EIBC Speaks at House Tax Policy Committee

Today, House Bills 4068 and 4069 introduced by Representative Bronna Kahle and House Bills 4465 and 4466 introduced by Representative Yousef Rabhi were the subject of discussion in the Committee on Tax Policy in the Michigan House of Representatives. Michigan EIBC vice president Cory Connolly attended the committee meeting and spoke in support of the bills (If you missed the meeting, video will be available here in the next several days). 

The bills are familiar to Michigan EIBC and our members. They were originally introduced by Representative Barrett as House Bills 5143 and 5680 last year. Those bills were passed with overwhelming support in the House and Senate last year, but were vetoed by former Governor Rick Snyder in December of 2018. 

HB 4068 and HB 4465, like HB 5143 before them, apply to commercial and industrial properties and would exempt behind-the-meter distributed energy generation systems from real property tax assessment. It would apply to fuel cell, photovoltaic, solar-thermal, wind, CHP, microturbine, miniturbine, stirling cycle, battery cell, clean fuel, and electricity storage systems. Such an exemption was originally created through 2002 PA 549authored by Sen. Randy Richardville, but has since expired.

Under HB 4068 and HB 4465, those technologies would again be exempt from property taxes as long as they are used to generate electricity that is 1) used on-site, 2) used to offset all or a portion of the commercial or industrial energy used on that property, and 3) is no more than 150 kw. Additionally, a provision was added in committee to clarify that true cash value of eligible systems be under $80,000 (which refers to a threshold determined in MCL 211.9o which was passed in 2012).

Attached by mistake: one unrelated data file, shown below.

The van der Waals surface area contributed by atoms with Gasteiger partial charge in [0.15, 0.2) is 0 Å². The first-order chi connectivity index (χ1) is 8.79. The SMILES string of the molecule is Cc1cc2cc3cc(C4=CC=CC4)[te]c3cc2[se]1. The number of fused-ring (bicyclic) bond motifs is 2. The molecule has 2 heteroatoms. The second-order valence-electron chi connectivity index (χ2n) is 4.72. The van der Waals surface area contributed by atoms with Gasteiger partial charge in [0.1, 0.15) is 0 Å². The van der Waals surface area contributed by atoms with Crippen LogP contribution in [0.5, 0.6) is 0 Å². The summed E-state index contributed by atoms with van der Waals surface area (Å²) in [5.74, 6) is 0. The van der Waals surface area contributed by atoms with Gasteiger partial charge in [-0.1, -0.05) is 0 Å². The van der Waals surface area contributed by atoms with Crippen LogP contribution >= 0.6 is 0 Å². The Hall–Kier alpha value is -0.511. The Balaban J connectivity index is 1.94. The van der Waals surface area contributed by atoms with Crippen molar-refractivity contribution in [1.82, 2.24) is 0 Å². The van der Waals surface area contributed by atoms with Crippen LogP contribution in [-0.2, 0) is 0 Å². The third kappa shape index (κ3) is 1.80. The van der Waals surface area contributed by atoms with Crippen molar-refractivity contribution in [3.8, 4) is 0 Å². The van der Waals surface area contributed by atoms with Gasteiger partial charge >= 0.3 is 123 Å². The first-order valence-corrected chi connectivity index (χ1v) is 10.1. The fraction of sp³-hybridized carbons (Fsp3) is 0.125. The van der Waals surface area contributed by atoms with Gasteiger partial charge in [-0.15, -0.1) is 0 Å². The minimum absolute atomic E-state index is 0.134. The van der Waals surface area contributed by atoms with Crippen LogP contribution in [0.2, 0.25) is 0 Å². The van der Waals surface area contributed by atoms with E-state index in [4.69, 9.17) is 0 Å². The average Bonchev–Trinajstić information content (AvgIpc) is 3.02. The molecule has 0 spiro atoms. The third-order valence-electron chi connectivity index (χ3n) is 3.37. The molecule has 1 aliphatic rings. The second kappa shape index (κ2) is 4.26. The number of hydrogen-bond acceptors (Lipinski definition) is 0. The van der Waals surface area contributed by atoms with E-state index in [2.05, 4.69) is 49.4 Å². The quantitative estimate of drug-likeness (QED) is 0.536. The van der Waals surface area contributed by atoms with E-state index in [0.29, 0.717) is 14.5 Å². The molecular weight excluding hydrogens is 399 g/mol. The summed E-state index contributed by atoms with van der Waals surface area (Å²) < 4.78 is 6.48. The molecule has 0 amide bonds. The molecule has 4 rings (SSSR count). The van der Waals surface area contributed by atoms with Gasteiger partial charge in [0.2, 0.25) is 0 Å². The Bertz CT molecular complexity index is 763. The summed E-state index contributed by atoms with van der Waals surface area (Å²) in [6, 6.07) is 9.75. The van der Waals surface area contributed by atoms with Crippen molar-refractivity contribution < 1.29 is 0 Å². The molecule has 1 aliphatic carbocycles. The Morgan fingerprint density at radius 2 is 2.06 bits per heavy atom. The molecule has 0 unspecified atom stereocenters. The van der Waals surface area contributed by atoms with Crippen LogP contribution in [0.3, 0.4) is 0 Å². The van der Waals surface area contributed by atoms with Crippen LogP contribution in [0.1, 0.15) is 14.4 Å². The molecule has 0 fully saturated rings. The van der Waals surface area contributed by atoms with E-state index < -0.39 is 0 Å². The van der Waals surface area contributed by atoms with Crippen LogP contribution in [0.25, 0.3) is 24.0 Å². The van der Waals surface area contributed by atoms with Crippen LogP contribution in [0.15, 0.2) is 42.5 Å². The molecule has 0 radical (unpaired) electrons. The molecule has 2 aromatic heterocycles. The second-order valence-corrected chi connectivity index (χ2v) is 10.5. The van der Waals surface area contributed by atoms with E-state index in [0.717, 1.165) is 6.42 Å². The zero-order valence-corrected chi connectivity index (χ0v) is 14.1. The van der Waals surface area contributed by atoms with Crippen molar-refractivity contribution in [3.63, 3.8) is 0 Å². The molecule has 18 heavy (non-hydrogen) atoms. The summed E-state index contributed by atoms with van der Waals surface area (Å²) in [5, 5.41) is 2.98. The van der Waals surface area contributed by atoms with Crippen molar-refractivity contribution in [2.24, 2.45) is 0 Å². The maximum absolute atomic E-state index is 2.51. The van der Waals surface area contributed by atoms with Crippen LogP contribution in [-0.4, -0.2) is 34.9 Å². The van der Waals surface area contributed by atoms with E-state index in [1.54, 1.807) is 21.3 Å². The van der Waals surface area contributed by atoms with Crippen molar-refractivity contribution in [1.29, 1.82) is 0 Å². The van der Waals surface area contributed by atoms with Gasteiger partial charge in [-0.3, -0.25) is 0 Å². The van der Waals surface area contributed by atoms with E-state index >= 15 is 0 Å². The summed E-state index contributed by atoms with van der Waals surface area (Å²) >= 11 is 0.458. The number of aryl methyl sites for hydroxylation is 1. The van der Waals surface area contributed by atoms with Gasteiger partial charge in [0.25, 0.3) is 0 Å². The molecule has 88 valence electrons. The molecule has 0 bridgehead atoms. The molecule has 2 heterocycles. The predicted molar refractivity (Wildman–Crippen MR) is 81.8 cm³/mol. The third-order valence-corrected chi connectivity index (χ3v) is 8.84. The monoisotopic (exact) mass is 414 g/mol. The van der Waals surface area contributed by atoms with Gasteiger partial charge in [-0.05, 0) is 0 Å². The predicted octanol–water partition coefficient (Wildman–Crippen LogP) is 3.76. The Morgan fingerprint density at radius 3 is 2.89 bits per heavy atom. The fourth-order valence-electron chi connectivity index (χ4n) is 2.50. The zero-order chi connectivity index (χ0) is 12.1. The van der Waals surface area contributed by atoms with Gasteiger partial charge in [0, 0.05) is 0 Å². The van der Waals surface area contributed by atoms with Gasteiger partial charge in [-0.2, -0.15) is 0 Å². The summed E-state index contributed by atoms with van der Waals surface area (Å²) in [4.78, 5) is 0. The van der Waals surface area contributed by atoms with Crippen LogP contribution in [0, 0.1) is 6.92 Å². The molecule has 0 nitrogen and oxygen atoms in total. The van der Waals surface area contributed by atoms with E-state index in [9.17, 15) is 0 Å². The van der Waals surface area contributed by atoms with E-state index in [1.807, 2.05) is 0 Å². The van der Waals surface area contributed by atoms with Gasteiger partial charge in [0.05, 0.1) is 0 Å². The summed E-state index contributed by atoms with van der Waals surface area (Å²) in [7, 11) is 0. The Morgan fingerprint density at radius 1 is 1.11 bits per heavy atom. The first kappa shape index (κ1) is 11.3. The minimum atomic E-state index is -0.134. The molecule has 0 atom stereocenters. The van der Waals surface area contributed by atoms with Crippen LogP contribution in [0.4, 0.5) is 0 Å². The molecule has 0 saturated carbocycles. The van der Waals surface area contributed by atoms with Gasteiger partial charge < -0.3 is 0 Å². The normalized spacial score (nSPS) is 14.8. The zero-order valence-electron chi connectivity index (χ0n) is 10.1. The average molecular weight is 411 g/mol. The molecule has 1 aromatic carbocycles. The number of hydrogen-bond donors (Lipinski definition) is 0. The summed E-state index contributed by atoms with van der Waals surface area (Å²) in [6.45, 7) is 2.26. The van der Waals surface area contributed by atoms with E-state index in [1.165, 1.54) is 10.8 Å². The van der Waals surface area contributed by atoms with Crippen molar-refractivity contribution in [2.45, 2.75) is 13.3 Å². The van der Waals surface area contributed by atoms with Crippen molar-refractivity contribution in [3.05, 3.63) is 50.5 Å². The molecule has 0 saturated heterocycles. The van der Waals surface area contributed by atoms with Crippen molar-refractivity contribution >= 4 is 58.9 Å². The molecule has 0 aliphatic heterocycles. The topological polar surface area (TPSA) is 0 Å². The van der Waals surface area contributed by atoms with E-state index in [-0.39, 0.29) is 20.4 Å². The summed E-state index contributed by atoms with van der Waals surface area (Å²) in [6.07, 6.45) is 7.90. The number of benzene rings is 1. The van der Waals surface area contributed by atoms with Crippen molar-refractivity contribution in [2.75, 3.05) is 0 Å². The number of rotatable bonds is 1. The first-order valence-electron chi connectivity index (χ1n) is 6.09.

HB 4069 and HB 4466, like HB 5680 before them, apply to residential properties and would add alternative energy systems to the list of repairs and household upgrades that are not considered when determining the true cash value of a property for assessment purposes, until the property is sold. It does this by adding alternative energy systems to the list of “Eligible Repairs” under the Mathieu-Gast Act (MCL 277.27(2)).
Michigan EIBC sees these bills as important in providing clear and consistent tax treatment for rooftop solar in Michigan and we are eager to support these bills and their passage in the Michigan legislature.